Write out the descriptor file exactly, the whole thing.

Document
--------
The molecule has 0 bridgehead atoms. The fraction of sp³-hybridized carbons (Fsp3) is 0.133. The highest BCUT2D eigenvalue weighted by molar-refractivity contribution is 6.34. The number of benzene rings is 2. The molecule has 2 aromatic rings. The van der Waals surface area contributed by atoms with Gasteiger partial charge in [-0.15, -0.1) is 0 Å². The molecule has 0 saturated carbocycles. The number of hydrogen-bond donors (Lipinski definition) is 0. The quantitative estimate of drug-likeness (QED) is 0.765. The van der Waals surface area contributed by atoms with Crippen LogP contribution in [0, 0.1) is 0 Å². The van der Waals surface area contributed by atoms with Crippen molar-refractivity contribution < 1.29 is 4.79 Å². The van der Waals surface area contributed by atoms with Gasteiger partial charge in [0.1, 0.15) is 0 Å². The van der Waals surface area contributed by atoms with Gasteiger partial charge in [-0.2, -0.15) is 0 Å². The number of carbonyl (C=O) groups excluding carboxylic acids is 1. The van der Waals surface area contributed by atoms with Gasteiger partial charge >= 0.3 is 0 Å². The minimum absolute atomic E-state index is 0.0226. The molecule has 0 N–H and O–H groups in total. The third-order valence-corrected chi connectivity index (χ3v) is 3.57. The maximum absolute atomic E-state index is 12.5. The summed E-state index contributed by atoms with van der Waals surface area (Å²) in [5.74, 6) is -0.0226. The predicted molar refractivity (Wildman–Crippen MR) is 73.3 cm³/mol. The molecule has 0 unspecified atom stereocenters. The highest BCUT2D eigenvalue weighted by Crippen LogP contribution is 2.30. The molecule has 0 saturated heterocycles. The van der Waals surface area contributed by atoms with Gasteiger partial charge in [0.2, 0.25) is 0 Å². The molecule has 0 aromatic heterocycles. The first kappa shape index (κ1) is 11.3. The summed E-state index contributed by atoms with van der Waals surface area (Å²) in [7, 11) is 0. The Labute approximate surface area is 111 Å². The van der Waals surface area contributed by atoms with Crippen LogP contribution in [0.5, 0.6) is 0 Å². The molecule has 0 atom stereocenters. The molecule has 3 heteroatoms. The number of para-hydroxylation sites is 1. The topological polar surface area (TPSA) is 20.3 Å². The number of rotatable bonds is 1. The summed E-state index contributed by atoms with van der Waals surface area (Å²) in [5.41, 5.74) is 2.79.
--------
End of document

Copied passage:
The molecule has 0 bridgehead atoms. The fraction of sp³-hybridized carbons (Fsp3) is 0.133. The highest BCUT2D eigenvalue weighted by molar-refractivity contribution is 6.34. The number of benzene rings is 2. The molecule has 2 aromatic rings. The van der Waals surface area contributed by atoms with Gasteiger partial charge in [-0.15, -0.1) is 0 Å². The molecule has 0 saturated carbocycles. The number of hydrogen-bond donors (Lipinski definition) is 0. The quantitative estimate of drug-likeness (QED) is 0.765. The van der Waals surface area contributed by atoms with Crippen LogP contribution in [0, 0.1) is 0 Å². The van der Waals surface area contributed by atoms with Crippen molar-refractivity contribution < 1.29 is 4.79 Å². The van der Waals surface area contributed by atoms with Gasteiger partial charge in [0.1, 0.15) is 0 Å². The van der Waals surface area contributed by atoms with Gasteiger partial charge in [-0.2, -0.15) is 0 Å². The number of carbonyl (C=O) groups excluding carboxylic acids is 1. The van der Waals surface area contributed by atoms with Gasteiger partial charge >= 0.3 is 0 Å². The minimum absolute atomic E-state index is 0.0226. The molecule has 0 N–H and O–H groups in total. The third-order valence-corrected chi connectivity index (χ3v) is 3.57. The maximum absolute atomic E-state index is 12.5. The summed E-state index contributed by atoms with van der Waals surface area (Å²) in [5.74, 6) is -0.0226. The predicted molar refractivity (Wildman–Crippen MR) is 73.3 cm³/mol. The molecule has 0 unspecified atom stereocenters. The highest BCUT2D eigenvalue weighted by Crippen LogP contribution is 2.30. The molecule has 0 saturated heterocycles. The van der Waals surface area contributed by atoms with Gasteiger partial charge in [0.2, 0.25) is 0 Å². The molecule has 0 aromatic heterocycles. The first kappa shape index (κ1) is 11.3. The summed E-state index contributed by atoms with van der Waals surface area (Å²) in [7, 11) is 0. The Labute approximate surface area is 111 Å². The van der Waals surface area contributed by atoms with Crippen LogP contribution in [0.5, 0.6) is 0 Å². The molecule has 0 atom stereocenters. The molecule has 3 heteroatoms. The number of para-hydroxylation sites is 1. The topological polar surface area (TPSA) is 20.3 Å². The number of rotatable bonds is 1. The summed E-state index contributed by atoms with van der Waals surface area (Å²) in [5.41, 5.74) is 2.79.